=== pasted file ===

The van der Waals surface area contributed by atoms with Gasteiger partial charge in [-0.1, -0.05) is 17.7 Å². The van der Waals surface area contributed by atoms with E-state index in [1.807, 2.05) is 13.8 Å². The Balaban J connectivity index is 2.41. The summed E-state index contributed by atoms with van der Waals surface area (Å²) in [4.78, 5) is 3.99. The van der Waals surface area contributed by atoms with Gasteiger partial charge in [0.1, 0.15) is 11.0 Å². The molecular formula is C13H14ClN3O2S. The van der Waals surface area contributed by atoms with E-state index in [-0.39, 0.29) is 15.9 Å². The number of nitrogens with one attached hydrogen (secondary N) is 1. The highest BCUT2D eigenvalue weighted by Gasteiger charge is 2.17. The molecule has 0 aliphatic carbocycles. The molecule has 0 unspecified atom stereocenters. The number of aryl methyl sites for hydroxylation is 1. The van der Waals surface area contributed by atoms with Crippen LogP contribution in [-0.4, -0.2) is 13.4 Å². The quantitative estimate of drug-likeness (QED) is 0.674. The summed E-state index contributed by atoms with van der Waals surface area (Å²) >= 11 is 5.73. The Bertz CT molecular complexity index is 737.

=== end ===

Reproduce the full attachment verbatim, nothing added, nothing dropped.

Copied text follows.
The van der Waals surface area contributed by atoms with Gasteiger partial charge in [-0.1, -0.05) is 17.7 Å². The van der Waals surface area contributed by atoms with E-state index in [1.807, 2.05) is 13.8 Å². The Balaban J connectivity index is 2.41. The summed E-state index contributed by atoms with van der Waals surface area (Å²) in [4.78, 5) is 3.99. The van der Waals surface area contributed by atoms with Gasteiger partial charge in [0.1, 0.15) is 11.0 Å². The molecular formula is C13H14ClN3O2S. The van der Waals surface area contributed by atoms with E-state index in [-0.39, 0.29) is 15.9 Å². The number of nitrogens with one attached hydrogen (secondary N) is 1. The highest BCUT2D eigenvalue weighted by Gasteiger charge is 2.17. The molecule has 0 aliphatic carbocycles. The molecule has 0 unspecified atom stereocenters. The number of aryl methyl sites for hydroxylation is 1. The van der Waals surface area contributed by atoms with Crippen LogP contribution in [-0.4, -0.2) is 13.4 Å². The quantitative estimate of drug-likeness (QED) is 0.674. The summed E-state index contributed by atoms with van der Waals surface area (Å²) >= 11 is 5.73. The Bertz CT molecular complexity index is 737.